4 Fluidics Tips That Will Change Your Flow Data For The Better

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Friday is the 4th of July in the US – and we celebrate that day with picnics, spending time OUTSIDE the lab and fireworks. And our Independence, but I’m not up for a political discussion right now. For flow geeks, fireworks are like flow cytometry – they happen in the dark, they are full of many bright colors, and we’re all looking for the patterns the colors make. So in honor of a day outside the lab, it seemed appropriate to talk about fluidics… going with the flow for best results. A flow cytometer has three major components – fluidics, electronics and optics. From setting the run speed (‘flow rate’), to cleaning the instrument after a run, to changing the sheath fluids, the typical researcher interacts mainly with the fluidics side of the system. The majority of flow cytometers on the market use a differential pressure to move the fluids and cells around the system. In these systems, the pressure of the sheath fluid sets the speed of the flow. The low, medium and high buttons on the instrument change the differential pressure between the sample and sheath. 1. Faster IS NOT better. As the differential pressure increases (increasing from low -> med -> high) the size of the core stream is increased. This allows for more cells to pass by the intercept per second. However, that is not without consequences.

A. The spread of the data will increase due to the position of the cells within the laser interrogation point.

B. The number of coincident events will increase as more cells pass the intercept while the previous cell is being processed.

Screen Shot 2014-07-02 at 6.48.08 AM 2. Plot time as a measure of quality. During acquisition, monitor how the sample is running by plotting time versus the fluorochromes being used. It is best to have a plot for each laser, so that if pressure related issues arise (which can affect the time delay between different lasers) they can be readily detected. Screen Shot 2014-07-02 at 6.50.44 AM 3. Sheath and the sample fluid do not mix … mostly. Because of the laminar flow that is established and how hydrodynamic focusing constrains the core stream, the sample fluid and sheath fluid generally do not mix. This means that solutions like water can be used for the sheath fluid. There is one place, however, where mixing can occur. That is at the point where the sample is injected into the running sheath fluid, before the hydrodynamic focusing takes place. Generally this is not an issue, but if performing a Calcium flux experiment, it’s important to ensure that this area of mixing doesn’t disturb the calcium equilibrium that is being measured. Screen Shot 2014-07-02 at 6.52.33 AM 4. Wash the sample injection port before starting. Many cleaning protocols use bleach and water to clean the SIP after each user. Sometimes (often!) users are in a rush and the water rinse is not completed. If this happens, the next user can lose valuable data as the bleach will negatively affect the fluorescence on the cells – especially those with APC. To prevent this, put a fresh tube of water on the instrument and run on high while getting the instrument setup for the next run. Screen Shot 2014-07-02 at 6.53.38 AM For those in the US, I hope you have a great holiday and enjoy looking for those patterns in the colored lights in the sky. For the rest of you, we’ll be back next week with more tips. Don’t forget to check our calendar of upcoming events.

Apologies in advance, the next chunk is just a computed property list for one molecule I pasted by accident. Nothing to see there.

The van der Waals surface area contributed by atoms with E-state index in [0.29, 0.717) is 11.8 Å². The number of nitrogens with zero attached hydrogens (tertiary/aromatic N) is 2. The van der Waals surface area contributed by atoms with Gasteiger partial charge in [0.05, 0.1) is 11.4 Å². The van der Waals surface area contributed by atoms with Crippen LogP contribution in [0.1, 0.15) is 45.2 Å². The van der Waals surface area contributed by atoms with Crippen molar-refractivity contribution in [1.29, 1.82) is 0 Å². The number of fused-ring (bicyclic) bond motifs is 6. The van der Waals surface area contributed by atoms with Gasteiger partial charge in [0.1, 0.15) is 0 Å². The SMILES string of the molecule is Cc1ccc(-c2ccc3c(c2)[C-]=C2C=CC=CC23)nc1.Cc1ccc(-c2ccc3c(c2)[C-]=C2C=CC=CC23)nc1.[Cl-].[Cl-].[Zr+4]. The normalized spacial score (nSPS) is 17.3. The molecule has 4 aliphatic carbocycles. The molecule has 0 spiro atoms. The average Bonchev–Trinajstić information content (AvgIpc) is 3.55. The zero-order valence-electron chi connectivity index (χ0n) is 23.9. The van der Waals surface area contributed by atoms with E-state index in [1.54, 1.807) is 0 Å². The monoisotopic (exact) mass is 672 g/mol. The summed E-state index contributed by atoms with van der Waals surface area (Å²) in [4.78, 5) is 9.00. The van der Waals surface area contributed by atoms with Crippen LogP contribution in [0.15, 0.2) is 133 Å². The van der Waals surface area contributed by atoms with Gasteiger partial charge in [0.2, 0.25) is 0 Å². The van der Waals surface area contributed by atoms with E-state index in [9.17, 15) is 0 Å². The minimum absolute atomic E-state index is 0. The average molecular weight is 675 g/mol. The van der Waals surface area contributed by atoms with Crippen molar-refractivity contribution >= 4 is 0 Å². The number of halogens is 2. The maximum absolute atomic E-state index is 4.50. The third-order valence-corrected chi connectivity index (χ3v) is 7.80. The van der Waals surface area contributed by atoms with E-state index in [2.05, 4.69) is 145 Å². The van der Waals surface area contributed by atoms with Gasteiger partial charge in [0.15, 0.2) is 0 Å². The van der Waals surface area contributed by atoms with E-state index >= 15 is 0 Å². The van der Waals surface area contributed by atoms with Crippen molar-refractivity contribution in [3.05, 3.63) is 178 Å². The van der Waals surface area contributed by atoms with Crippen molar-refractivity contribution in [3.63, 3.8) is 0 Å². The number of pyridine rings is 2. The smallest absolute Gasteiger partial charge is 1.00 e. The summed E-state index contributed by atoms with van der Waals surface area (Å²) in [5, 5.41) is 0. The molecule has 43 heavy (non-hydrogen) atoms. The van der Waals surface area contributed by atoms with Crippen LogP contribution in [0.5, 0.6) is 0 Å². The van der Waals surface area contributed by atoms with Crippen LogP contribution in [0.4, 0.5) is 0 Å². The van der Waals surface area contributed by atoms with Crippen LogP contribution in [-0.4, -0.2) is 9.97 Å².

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Tim Bushnell

Tim Bushnell

I enjoy answering paradigm-shifting questions and trouble-shooting puzzling glitches. I also like finding new ways to enhance old procedures. I’m passionate about my professional relationships and strive to fill them with positive energy.

My other passions include grilling, wine tasting, and real food. To be honest, my biggest passion is flow cytometry, which is something that Carol and I share. My personal mission is to make flow cytometry education accessible, relevant, and fun. I’ve had a long history in the field starting all the way back in graduate school.
Tim Bushnell
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About Tim Bushnell

I enjoy answering paradigm-shifting questions and trouble-shooting puzzling glitches. I also like finding new ways to enhance old procedures. I’m passionate about my professional relationships and strive to fill them with positive energy. My other passions include grilling, wine tasting, and real food. To be honest, my biggest passion is flow cytometry, which is something that Carol and I share. My personal mission is to make flow cytometry education accessible, relevant, and fun. I’ve had a long history in the field starting all the way back in graduate school.